Careers in IT – One GI’s Journey

In our series of discussions regarding IT Careers, I’ve talked about whether IT is the right career for you, what you can expect working in the field, the diversity of positions available, the IT managerial path, and the career outlook. When talking with students and prospects, I often hear, “There is not enough time now,” or, “I am deploying, etc., so I can’t do it now.”

I thought I would pass along a real-life story that touches on how one GI made the journey while facing many of those same obstacles and who today leads a successful and rewarding career in the field. In fact, he has advanced to the middle management level.

Setting:

Young man graduates from high school knowing exactly what he wants to do and goes off to college. He does alright, but discovers he doesn’t want to pursue the path he had planned.

After floundering somewhat in school, he decides to enter the Air Force. He’s tested and chosen to go to the Information Technology tech school to become a network tech. Then it’s off to his first assignment.

Stage 2:

He really likes what he is doing and dives into learning all he can. In the meantime, he gets married and over the next few years has two children. Interested in getting more training and education in the IT field, he finds that the Air Force only fills part of that need. Plus his base starts rotations to the Middle East.

So here he is, wanting to get a degree, married with two kids, eligible for food stamps, and facing periodic deployments. How can he afford the time and cost for pursuing his degree?

Stage 3:

He finds he has several things in his favor. He is highly motivated and has validating experience for the IT career path. He knows promotions and quality-of-life benefits are at stake. He finds that his deployments do allow continued course completion. Military TA funding picks up much of the cost. His spouse supports the temporary commitment of time and money.

(Note that if you are a student of American Sentinel University, our military tuition is well within the TA cap – even for a master’s degree – and our military scholarship covers books, software, shipping costs, and registration and graduation fees.)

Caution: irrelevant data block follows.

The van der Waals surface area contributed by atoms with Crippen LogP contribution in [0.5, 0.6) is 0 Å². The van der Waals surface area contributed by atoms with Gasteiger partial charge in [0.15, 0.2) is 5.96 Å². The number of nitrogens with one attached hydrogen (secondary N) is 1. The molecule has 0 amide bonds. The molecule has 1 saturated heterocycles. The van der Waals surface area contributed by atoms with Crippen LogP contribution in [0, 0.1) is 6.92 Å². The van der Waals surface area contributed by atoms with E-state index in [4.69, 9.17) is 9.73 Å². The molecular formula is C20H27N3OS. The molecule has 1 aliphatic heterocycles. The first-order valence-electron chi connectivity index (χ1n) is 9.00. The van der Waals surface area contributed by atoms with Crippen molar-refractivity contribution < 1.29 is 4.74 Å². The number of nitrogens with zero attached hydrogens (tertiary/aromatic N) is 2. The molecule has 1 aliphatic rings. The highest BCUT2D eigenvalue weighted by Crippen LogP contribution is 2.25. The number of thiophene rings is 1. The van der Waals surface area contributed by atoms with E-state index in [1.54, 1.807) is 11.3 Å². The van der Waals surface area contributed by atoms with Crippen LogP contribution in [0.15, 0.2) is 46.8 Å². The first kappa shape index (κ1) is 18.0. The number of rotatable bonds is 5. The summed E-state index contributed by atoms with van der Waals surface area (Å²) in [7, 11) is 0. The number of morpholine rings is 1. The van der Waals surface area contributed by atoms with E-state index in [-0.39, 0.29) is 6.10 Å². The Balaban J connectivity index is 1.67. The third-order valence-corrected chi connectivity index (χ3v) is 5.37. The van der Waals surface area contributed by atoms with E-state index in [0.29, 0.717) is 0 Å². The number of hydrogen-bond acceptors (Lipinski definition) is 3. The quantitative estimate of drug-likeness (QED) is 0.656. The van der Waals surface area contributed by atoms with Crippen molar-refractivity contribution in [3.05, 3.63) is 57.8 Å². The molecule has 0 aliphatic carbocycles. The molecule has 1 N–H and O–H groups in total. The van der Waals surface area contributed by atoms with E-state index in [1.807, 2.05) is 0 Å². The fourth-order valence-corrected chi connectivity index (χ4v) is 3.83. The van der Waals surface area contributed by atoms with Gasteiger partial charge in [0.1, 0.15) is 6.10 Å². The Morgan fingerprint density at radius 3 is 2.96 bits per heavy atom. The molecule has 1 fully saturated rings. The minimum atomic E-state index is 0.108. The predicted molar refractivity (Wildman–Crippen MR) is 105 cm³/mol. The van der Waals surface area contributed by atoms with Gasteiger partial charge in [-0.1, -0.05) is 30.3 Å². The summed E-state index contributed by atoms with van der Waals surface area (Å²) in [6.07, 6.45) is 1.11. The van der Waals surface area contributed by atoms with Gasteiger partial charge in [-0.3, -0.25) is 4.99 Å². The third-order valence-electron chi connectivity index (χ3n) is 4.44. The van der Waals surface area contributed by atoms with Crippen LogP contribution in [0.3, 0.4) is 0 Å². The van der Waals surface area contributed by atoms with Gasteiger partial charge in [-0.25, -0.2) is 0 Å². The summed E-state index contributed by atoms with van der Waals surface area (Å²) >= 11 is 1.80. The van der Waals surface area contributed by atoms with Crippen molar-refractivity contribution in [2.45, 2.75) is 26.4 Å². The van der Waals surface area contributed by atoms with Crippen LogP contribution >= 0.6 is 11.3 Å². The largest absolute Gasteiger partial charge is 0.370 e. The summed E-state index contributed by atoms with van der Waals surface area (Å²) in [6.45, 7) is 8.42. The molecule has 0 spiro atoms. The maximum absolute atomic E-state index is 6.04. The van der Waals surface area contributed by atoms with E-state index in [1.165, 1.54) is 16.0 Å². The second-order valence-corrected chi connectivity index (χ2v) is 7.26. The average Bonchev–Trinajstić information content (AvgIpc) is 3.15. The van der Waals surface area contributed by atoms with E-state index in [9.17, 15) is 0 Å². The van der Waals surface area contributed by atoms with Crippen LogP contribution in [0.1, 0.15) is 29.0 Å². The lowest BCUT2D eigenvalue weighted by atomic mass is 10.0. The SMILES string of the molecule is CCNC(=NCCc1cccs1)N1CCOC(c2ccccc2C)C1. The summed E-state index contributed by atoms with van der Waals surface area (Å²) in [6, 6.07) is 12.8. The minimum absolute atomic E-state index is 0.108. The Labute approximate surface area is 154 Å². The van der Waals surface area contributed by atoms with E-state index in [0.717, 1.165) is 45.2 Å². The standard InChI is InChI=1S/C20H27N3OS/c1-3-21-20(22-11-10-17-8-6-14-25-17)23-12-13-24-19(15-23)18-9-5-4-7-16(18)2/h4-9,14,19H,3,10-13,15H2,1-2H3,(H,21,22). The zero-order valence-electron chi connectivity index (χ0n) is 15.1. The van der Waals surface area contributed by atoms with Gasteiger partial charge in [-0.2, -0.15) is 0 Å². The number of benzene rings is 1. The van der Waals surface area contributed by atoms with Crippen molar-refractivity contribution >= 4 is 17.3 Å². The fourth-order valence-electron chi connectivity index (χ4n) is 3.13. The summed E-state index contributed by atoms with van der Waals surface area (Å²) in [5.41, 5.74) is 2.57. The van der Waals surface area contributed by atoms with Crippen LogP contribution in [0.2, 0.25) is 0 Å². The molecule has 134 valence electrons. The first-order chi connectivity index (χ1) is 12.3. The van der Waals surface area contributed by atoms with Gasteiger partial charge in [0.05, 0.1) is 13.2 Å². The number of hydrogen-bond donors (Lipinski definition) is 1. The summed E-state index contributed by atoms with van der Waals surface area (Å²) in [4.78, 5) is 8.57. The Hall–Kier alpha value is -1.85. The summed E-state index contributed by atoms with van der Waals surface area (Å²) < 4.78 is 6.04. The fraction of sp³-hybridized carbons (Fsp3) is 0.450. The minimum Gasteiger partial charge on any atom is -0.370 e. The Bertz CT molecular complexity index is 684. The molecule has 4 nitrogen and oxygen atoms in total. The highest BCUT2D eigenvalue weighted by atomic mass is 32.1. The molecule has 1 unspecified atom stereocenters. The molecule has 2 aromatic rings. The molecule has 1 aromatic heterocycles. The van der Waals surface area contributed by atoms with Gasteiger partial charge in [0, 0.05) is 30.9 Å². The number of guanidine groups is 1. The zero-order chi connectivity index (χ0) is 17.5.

Stage 4:

He commits to putting in the time and effort required to complete a Bachelor’s Degree in Computer Science (BSCS). At the same time, he requests more military training and support to help improve his unit’s capability to support the mission, but gets refused.

Coincidentally, he links up with a veteran who has a small business helping local businesses become automated. He starts doing this on the side, applying development knowledge that he learned in his BSCS degree courses.

Then, he takes a network certification course. He really enjoys the fulfillment of the off-duty jobs, however becomes further discouraged with the continued military hold back.

Stage 5:

Our GI decides to make the big break and enter the civilian world. Now, with his education, certification, and experience, he gets hired by an investment firm as a junior programmer (his networking skills helped him get that position). After the company changes hands, he finds a new job with a power management company as an application developer. He earns a few advancements and now works in middle management. He is considering getting an MBA in preparation for future advancement to senior management.

I relate this true story because it illustrates what it takes to be successful:

  • You don’t always know what career path to pursue. Hopefully these articles will help you with that. Also, if you aren’t happy in your job, you will likely look elsewhere or not be successful in your current position.
  • Most people face a number of obstacles in becoming successful. Whether it is time, money, motivation, or luck, with the right attitude and persistence there is usually a way.
  • Utilize your military benefits. If you are active-duty make sure you use as much of the TA money made available to you as possible (currently, that’s $4,500 per year). If you are a veteran, use those GI Bill benefits before they run out.
  • The IT career field is full of interesting and diverse paths. In this GI’s case, he successfully went from a military networking setting to a small business IT venture to an investment firm finally to an international power management company.
  • A degree and certifications are key to providing valid credentials. This GI set himself apart and established worthy credentials to companies that, as he said to me, “didn’t know me from Adam.” His education showed a commitment to standards and achieving hard goals. (I look for this as well now when I am conducting interviews.)

So don’t think you can’t do it because of time, money, work or commitments. You can do it, and American Sentinel has the affordable and flexible online programs as well as the benefits and support to help you make it happen.

Talk to one of our admissions counselors about American Sentinel’s IT degrees in computer science, Information Technology, or other exciting careers such as Geographical Information Systems, Security, Health Systems Management, Game-Programming, Web Development, and Cyber-Criminology.

And ask us about your TA, Montgomery GI Bill (Chapter 30), and even the new Post 9/11 GI Bill (Chapter 33) benefits while they’re still available. American Sentinel’s reduced military tuition rates and military scholarships help extend those benefits, further minimizing your out-of-pocket expenses, so why wait?

If you have any questions on the IT field or if you are a service member transitioning into civilian life, feel free to leave a comment or question using the submission form below.  I’d love to hear from you!

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